We're not just talking about his arrest on charges of driving with a suspended license and leaving the scene of an accident Friday in Arizona. That's just the latest in a multitude of off-the-field problems that have followed Suggs throughout his 13-year NFL career.
Now that's the area of concern. No one can predict what will happen with Suggs during the next several months before training camp opens to start the 2016 season.
Will he attempt to drive again? Will he attend any of the mini-camps? Will he show up to training camp in shape or 20 pounds overweight?
No one knows except Suggs. Here's the really bad news: The Ravens are virtually stuck with him because of salary cap constraints and lack of big-play performers on defense.
The Ravens had to be embarrassed Friday by Suggs' arrest. It may not be a big deal driving with a suspended license, but it is when you're 33 and have been in trouble before.
It is when less than two years ago millions of viewers were watching a video of Ravens running back Ray Rice punch out his then-fiancee in an elevator. Now, another star player is caught on a video being handcuffed and carted off to jail.
It's one thing if this happens to some player named Joe Palooka, and another when it is Terrell Suggs. He is a six-time Pro Bowl player and former NFL Player and Rookie of the Year.
He is the Ravens team leader.
Owner Steve Bisciotti couldn't have been happy when he heard the news. Head coach John Harbaugh had to be angry. Under different circumstances, an old-school coach like Harbaugh would have cut a player with lesser talent who has been as much of a pain as Suggs through the years.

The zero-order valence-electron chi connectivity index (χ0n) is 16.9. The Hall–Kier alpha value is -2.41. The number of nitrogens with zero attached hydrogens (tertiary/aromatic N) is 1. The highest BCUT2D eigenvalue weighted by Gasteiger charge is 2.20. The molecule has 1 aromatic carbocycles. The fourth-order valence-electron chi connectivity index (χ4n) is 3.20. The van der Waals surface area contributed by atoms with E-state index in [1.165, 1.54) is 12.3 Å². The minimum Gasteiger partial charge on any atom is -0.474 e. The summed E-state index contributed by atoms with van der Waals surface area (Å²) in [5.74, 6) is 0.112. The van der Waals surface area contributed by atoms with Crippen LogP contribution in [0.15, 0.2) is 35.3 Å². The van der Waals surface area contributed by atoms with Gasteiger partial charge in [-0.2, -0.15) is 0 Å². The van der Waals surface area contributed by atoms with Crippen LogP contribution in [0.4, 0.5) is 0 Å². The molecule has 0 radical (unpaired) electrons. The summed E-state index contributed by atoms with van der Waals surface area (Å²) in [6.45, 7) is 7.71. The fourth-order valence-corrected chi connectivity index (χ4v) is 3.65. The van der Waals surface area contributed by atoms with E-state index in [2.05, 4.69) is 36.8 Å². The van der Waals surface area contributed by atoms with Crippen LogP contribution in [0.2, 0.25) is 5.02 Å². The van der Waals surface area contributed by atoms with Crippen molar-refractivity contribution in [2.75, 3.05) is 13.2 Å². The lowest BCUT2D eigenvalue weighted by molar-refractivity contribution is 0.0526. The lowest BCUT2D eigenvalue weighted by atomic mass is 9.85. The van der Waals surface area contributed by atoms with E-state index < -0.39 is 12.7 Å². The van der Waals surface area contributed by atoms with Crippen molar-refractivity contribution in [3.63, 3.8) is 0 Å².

But stardom gives a player like Suggs leeway. Even with the recent extension given to quarterback Joe Flacco, the Ravens are still tight against the salary cap. Suggs will count $7.5 million against the cap in 2016 and almost $7 million next season.
Those are good reasons why he has to stay. Another is that he is the last of the alpha males on defense.
We saw what this pass rush was without Suggs last year after he tore an Achilles heel in the season opener against Denver. Besides Elvis Dumervil, the Ravens have no other consistent pass rusher except Suggs.
With him, the pass rush has to get better, right?
That's another gray area for the Ravens. After he suffered the tear, the second Achilles rupture in four years, he didn't communicate with the team for months even though he often visited Baltimore.
When it comes to off-season conditioning, Suggs has been an enigma. There are times like last year when he was overweight and had to work himself into playing shape during training camp.
There have been other times, especially following an injury or a poor season, when he has reported extremely fit and ready to go.
Which Suggs will show up in 2016? No one really knows.
Suggs has been a great player throughout most of his career, which is why he is the team's all-time sacks leader. He is that rare combination for a pass-rushing outside linebacker, one who has speed but also incredible power and strength.
But during his run with the Ravens, he has been undisciplined for the most part on and off the field. The only coach who seemed to be able to reach him was former Ravens linebackers coach Ted Monachino, who became Indianapolis defensive coordinator in January. Monachino also coached Suggs at Arizona State.
The Ravens could sure use him now. If the Ravens were thinking about taking an offensive player with the No. 6 overall pick in the NFL draft, they might want to reconsider and take a pass rusher after the incident Friday.
According to the Ravens, Suggs communicated with the team about his arrest and that's a positive step for him.
But in between now and training camp, Suggs will be out in Phoenix and the communication will be limited. It will be Suggs unplugged and the Ravens will be concerned.
They have no clue what they will get when he reports to training camp. They might just be happy he shows up.